Possible presidential candidate Hillary Clinton has continued to distance herself from the Obama administration with a mild criticism of “fracking”, the process that has attracted the wrath of Americans across the country.
Without climbing too far out on a political limb and alienating both sides, Clinton expressed restrained concern about the fracking boom in a speech to the League of Conservation Voters in New York on Monday.
“I know many of us have serious concerns with the risks associated with the rapidly expanding production of natural gas,” Clinton told the crowd.
“Methane leaks in the production and transportation of natural gas pose a particularly troubling threat so it is crucial we put in place smart regulations and enforce them – including deciding not to drill when the risks to local communities, landscapes and ecosystems are just too high.”
Hillary Clinton has yet to declare she’s running in the 2016 presidential elections, expertly played both sides of the issue by declaring that America has a fracking future, so long as specific environmental standards are adhered to.
“Yes, natural gas can play an important bridge role in the transition to a cleaner, greener economy,” she said.
Clinton managed to steer clear of the $8 billion dollar, 1,179-mile Keystone XL pipeline project that would transport oil from Canada to the US. A controversial bill to approve its construction fell one short of the 60 votes required in the US Senate to send the bill for presidential approval.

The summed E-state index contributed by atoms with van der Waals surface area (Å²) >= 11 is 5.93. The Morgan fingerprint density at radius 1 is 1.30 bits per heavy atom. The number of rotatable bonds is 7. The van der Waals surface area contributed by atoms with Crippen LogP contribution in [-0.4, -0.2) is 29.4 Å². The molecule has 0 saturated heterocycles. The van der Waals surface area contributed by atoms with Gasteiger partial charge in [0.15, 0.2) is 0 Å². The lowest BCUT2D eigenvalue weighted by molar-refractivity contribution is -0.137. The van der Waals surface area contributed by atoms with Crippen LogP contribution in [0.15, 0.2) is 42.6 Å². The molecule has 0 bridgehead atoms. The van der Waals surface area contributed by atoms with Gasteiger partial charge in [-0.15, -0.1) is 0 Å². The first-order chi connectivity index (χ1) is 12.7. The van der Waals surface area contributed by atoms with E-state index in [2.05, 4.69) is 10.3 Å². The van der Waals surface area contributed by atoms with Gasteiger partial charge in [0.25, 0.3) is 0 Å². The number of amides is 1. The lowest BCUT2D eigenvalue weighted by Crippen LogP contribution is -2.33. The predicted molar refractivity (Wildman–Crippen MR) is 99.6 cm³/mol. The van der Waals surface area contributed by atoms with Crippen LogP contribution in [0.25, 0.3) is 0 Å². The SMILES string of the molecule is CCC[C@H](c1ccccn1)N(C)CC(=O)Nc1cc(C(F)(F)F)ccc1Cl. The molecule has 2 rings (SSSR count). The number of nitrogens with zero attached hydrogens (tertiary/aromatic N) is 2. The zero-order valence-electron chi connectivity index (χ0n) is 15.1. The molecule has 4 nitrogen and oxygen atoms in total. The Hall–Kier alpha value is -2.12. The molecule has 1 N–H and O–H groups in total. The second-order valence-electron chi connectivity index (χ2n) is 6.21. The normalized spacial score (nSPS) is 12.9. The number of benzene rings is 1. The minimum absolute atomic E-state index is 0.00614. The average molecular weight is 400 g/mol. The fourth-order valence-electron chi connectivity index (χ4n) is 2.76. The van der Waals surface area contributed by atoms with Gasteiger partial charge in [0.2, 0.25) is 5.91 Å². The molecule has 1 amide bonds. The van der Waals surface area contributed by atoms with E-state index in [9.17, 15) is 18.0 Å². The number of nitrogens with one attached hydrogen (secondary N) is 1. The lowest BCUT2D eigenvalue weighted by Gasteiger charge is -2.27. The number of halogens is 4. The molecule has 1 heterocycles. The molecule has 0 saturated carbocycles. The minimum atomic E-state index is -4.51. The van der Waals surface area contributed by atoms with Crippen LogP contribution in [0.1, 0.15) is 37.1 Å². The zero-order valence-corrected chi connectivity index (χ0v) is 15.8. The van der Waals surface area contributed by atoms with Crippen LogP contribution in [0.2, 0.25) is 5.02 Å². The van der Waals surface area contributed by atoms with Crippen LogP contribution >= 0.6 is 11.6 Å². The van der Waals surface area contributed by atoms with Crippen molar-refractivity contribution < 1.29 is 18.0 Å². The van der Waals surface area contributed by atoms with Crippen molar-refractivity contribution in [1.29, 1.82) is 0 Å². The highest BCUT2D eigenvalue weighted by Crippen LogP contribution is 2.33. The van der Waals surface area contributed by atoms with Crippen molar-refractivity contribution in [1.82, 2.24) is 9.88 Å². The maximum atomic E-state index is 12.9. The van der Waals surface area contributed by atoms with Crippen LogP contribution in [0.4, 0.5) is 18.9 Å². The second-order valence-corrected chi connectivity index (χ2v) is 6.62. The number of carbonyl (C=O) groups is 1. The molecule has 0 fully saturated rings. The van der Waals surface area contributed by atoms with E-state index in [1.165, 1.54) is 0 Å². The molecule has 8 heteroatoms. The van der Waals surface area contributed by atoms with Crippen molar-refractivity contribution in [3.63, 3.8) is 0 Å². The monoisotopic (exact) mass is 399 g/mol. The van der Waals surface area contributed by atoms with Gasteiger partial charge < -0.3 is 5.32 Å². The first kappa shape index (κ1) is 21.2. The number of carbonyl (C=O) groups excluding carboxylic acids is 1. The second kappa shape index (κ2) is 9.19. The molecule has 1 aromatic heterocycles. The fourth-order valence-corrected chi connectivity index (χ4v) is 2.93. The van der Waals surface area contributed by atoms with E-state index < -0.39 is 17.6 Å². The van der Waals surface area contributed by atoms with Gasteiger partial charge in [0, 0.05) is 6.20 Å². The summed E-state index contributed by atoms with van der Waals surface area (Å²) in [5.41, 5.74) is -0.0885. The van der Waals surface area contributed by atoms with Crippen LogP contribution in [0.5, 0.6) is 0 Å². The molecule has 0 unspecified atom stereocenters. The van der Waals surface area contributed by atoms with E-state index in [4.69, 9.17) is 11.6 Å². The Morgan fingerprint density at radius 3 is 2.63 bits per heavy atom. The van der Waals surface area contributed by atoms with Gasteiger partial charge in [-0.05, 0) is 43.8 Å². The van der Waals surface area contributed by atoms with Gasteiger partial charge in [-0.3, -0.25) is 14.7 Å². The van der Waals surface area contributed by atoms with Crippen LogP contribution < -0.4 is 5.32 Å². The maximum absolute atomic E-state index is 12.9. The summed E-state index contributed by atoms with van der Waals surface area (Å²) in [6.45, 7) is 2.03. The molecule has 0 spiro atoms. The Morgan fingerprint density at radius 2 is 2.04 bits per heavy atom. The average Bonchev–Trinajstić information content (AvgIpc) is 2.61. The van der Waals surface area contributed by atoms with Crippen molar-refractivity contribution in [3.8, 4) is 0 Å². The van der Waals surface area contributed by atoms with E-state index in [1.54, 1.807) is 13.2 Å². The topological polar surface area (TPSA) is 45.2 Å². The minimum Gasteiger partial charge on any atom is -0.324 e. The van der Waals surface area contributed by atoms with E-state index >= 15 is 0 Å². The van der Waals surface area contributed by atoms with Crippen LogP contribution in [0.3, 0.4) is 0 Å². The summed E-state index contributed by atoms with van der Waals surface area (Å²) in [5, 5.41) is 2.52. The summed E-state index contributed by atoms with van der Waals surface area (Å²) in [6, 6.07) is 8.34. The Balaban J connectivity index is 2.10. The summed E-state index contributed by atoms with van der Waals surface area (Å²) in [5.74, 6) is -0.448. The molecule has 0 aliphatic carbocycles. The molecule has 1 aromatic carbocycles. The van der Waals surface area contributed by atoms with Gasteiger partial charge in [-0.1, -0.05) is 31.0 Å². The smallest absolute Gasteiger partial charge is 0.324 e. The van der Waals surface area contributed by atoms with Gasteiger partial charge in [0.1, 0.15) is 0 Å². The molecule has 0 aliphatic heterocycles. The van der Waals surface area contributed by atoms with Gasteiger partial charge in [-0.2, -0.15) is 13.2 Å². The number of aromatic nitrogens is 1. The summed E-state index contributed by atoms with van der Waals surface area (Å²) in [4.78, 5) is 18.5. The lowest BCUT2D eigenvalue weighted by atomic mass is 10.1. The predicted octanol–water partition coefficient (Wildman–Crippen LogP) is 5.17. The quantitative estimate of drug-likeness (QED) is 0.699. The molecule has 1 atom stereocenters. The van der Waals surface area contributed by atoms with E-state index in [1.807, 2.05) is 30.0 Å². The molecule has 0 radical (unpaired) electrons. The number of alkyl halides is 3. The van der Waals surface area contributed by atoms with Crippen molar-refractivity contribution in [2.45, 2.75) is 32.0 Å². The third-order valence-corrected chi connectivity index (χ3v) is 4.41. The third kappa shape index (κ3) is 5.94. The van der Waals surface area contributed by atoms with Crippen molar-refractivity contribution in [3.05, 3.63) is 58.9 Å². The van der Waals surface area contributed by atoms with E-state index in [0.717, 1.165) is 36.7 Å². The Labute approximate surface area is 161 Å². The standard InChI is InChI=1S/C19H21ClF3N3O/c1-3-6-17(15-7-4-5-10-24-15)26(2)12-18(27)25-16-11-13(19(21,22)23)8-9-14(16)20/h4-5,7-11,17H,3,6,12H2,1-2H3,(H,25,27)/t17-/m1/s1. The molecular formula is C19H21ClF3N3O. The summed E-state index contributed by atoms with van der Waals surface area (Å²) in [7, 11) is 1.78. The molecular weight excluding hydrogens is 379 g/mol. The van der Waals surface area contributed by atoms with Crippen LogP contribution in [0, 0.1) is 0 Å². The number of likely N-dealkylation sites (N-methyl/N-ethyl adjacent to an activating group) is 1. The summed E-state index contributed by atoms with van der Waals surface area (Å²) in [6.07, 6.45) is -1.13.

Republicans have said they will prioritize pipeline approval when they assume Senate control next year.
Fracking has been linked to groundwater contamination, an increase in earthquakes, extended drought conditions, and a host of health concerns for people and the local environment.
In early November, voters in Denton, Texas approved a ban on fracking while cities in Ohio and California also voted on fracking bans with mixed results. However, local ordinances against fracking run afoul of state laws that allow the process in both Ohio and California. Similar local bans have been passed in states like Colorado, where state officials have worked to overturn them through the legal system.